Biden’s War on Oil Hits Consumers

Source: The Wall Street Journal.

There are those who say rising gas prices at the pump are not President Biden’s fault. Well, OK, if placing blame is important to those people, let them have at it.

The more important reality is that producing more oil than we consume is beneficial to America. It may may or may not drive down prices at the pump, but it would mean that we are in control of our own economic destiny.

Some people argue that greater supply always translates into low prices. There is no theory or experience in economics to confirm this view. On the contrary, when an oil-consuming economy cannot satisfy its own demand, then it becomes subservient to external oil-producing economies and vulnerable to any price shocks they may impose or create.

Put another way, a nation that produces more oil than it consumes is inherently protected from global oil market volatility.

We Americans should want this kind of protection, and it is within our means. Regrettably, as the WSJ piece shows, our president doesn’t want it.

16 thoughts on “Biden’s War on Oil Hits Consumers

    1. Uh, the goal is to protect the environment.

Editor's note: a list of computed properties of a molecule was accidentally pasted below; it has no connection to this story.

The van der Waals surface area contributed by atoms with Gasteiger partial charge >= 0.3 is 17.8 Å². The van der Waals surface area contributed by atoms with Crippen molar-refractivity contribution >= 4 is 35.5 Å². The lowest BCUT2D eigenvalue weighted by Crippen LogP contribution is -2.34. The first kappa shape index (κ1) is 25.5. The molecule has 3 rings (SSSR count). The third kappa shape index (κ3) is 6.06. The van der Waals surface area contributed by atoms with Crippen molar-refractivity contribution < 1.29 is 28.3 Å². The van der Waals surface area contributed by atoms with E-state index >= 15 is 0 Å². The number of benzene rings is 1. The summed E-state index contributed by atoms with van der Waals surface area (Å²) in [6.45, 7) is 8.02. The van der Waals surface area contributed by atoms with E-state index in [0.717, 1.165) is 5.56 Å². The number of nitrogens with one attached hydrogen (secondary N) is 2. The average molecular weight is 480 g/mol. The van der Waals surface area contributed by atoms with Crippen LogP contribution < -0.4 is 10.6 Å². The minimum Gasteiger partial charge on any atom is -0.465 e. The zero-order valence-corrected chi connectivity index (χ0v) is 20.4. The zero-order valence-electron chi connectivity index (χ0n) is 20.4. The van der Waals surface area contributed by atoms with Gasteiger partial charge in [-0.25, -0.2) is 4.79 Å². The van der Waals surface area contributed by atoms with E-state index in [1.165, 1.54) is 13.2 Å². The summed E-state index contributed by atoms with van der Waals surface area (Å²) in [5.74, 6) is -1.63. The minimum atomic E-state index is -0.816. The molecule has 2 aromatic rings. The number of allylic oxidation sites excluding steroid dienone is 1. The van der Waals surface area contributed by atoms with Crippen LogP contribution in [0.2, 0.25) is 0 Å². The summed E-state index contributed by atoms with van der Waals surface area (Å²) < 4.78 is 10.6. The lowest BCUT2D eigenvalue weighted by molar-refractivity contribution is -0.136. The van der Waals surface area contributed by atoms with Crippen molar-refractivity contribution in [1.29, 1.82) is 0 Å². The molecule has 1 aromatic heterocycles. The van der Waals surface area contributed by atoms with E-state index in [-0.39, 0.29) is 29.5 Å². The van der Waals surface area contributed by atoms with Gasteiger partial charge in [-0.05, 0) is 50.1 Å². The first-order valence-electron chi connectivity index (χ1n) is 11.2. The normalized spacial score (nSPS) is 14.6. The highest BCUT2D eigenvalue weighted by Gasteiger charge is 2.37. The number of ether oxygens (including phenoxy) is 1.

You have a tell when you are about to provide one of your “alternative facts.” It is the word “remember” with its implication that you are about to provide something that is true.

      Just last week, Biden’s diplomatic pressure on Arab countries to increase production resulted in the largest single one day drop ever in the wholesale price of oil. That is hardly the action of someone whose “goal” is higher fuel prices. And it is the opposite of Trump’s actions when he pressured the Arabs to hold back on production to help his friend Putin. The intended impact of THAT action was to RAISE the price of gasoline. Where was your pissing and moaning then?

      “Biden’s War on Oil” is just another Big Lie sold to the eager dupes that the Putin Party depends on.

      Liked by 1 person

        1. There is a well-known adage that you judge by actions and not words. You have invoked it countless times in trying to justify Trump.